SPIEGEL: And, in any case, copies of their designs soon turn up in Zara and H&M shops.
Roitfeld: Yes. At fashion shows, bloggers sit in the front rows and transmit new looks around the globe. It's all become terribly rapid. You're sitting in Paris, and people in Beijing already know what's going on. It's pretty crazy. But designers are probably really flattered that their looks are being copied.
The Power of High HeelsSPIEGEL: But don't you think that this copying is still a problem?
Roitfeld: I don't see it that way. Fashion stopped being a matter of money a long time ago; it's a matter of taste. These days, even women with less money can dress well. I was always saddened by the idea that elegance was only something for a minority. It's about style. Karl was the first one to understand that. It was very smart of him to design this H&M collection, and very smart of Chanel to allow him to do so.
SPIEGEL: Today, it's mostly wealthy Russian and Chinese women who are buying expensive fashions. People working at many boutiques in Berlin speak Russian.
Roitfeld: That's right. This obsession with particular designers is somewhat strange. I think it's the safest way for these customers to find their feet when they first discover the world of fashion. You can't learn how to be elegant; you can only learn how to avoid mistakes. The rest is instinct. Elegance is about the way you cross your legs, not the label or the newest clothes from the latest collection.
SPIEGEL: Now you're undermining all the sales arguments your own industry makes.
Roitfeld: It's often the case that what a women reads makes her more attractive and more elegant than what she wears.
SPIEGEL: Do French women read more than German women?
Roitfeld: From a very early age, French women learn not to exaggerate. Yves Saint Laurent once said that the purpose of clothes is to make women more beautiful but that a coat must never attract more attention than the woman wearing it.
SPIEGEL: In France, you have a reputation for being the woman who invented "porn chic." Your photos were criticized because they showed young Lolita-type girls, pregnant women smoking and smooching seniors.
Roitfeld: Yes, of course. Fashion has to be given free rein and only a small number of restrictions. I never used any photos that my children shouldn't see; that was my benchmark. The little girls wearing makeup were never naked; it said "No Smoking" under the pregnant woman; and why shouldn't old people kiss? You must be allowed to play. Anything else is terribly boring. I've also painted white models black and later red, which (the French anti-racist NGO) SOS Racisme complained about.
SPIEGEL: Did you find that silly?
Roitfeld: It's absurd to accuse me of being racist. I dedicated an entire issue of Vogue to the black model Liya Kebede. I'm always looking for connections to real life. I once had a series of photos about fur; but, in these politically correct times, you can't even go out on the street in New York or London without getting a pie thrown in your face. The photos showed extras holding up posters of animal rights activists. It was meant to be ironic, but unfortunately not everyone got it. Why can't we wear the animals we also eat, such as sheep and rabbits?
SPIEGEL: You're 56 years old. How difficult is it for a woman to age in the fashion industry?
Roitfeld: Well, during photo shoots, you come across these beautiful 16- or 18-year-old women who have perfect bodies and not a single wrinkle -- but their pictures are retouched. Under these conditions, when you look in the mirror, you have to be happy with yourself, remain young at heart and keep that rock 'n' roll attitude. Otherwise, you won't be able to deal with it.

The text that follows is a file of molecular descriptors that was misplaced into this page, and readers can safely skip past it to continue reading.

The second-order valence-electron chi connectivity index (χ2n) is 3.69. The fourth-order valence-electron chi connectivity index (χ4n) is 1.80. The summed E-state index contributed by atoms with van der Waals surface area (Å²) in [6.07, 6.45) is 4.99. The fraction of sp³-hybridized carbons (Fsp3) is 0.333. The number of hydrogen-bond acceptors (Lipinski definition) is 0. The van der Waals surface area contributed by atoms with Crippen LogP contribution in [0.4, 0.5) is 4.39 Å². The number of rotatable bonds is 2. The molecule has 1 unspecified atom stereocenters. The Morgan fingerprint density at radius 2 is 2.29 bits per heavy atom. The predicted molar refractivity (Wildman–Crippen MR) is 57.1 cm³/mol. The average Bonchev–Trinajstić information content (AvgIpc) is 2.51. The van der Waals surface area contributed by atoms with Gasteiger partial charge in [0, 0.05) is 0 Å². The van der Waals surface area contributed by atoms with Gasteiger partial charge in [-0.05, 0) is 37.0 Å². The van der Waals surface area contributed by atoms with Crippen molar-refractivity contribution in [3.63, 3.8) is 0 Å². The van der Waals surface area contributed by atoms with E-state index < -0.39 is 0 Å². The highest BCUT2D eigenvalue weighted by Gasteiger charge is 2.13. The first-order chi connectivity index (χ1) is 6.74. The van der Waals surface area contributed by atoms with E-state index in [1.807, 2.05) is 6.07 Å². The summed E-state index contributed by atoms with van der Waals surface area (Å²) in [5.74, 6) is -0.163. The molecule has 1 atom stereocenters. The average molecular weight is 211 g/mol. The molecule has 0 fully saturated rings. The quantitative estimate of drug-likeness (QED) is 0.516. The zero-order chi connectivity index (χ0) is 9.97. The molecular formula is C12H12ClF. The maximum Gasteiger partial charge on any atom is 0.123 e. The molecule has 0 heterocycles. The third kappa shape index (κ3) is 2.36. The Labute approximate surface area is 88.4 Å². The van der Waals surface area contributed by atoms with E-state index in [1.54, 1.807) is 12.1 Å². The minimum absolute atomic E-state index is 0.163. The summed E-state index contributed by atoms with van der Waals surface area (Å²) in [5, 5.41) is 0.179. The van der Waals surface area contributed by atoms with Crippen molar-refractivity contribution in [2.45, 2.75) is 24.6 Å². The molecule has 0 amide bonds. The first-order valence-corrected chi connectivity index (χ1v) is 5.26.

SPIEGEL: What will you do with your new life?
Roitfeld: I have numerous projects in the works: a book with Karl Lagerfeld, another about my own work, an ad campaign for Chanel and some consulting work for Barneys, the designer fashion store in New York. Who knows? Perhaps I'll become a muse for designers again.
SPIEGEL: So you won't take the place of your former colleague Anna Wintour at the head of the American edition of Vogue?
Roitfeld: That was never seriously under discussion. I like to provoke. I'm very French. In America, they're not even allowed to show a hint of nipple in photos. Anna Wintour is the most powerful woman in the global fashion industry, the first lady of fashion. She's a politician; I'm a stylist. They are two very different jobs. Incidentally, despite all the rumors, she is actually very nice.
SPIEGEL: Do you have any fashion principles?
Roitfeld: I don't change my handbag every season. I believe in the Yves Saint Laurent woman who either has her hands in the pockets of her pantsuit or is holding her lover's hand. She doesn't need a bag.
SPIEGEL: You also always wear high heels.
Roitfeld: Yes, they give you power. You move differently, sit differently and even speak differently.
SPIEGEL: So you never wear flat-soled shoes? Not even when going for a walk?
Roitfeld: I don't go for a walk very often. I wear flat-soled shoes on vacation, but I also travel in high heels, which is why I'm regularly stopped by customs officials at the airport. Wearing high heels in an airplane is suspicious. Nobody else does that.
SPIEGEL: Do you have any fashion tips for us?
Roitfeld: If you don't want to make any mistakes, buy black clothes. That's always good. And from age 50 on, you can slowly start adding a little beige. That's softer. Every five years, you should take a critical look at your own wardrobe and, if necessary, eventually swap your bikini for a one-piece swimsuit.
SPIEGEL: And, if necessary, eventually stop going swimming altogether?
Roitfeld: There comes a time in your life when you even have to consider that. You should always be one of the best, whatever your age group. That may mean staying away from the beach.
SPIEGEL: Ms. Roitfeld, we thank you for this interview.
Interview conducted by Claudia Voigt and Britta Sandberg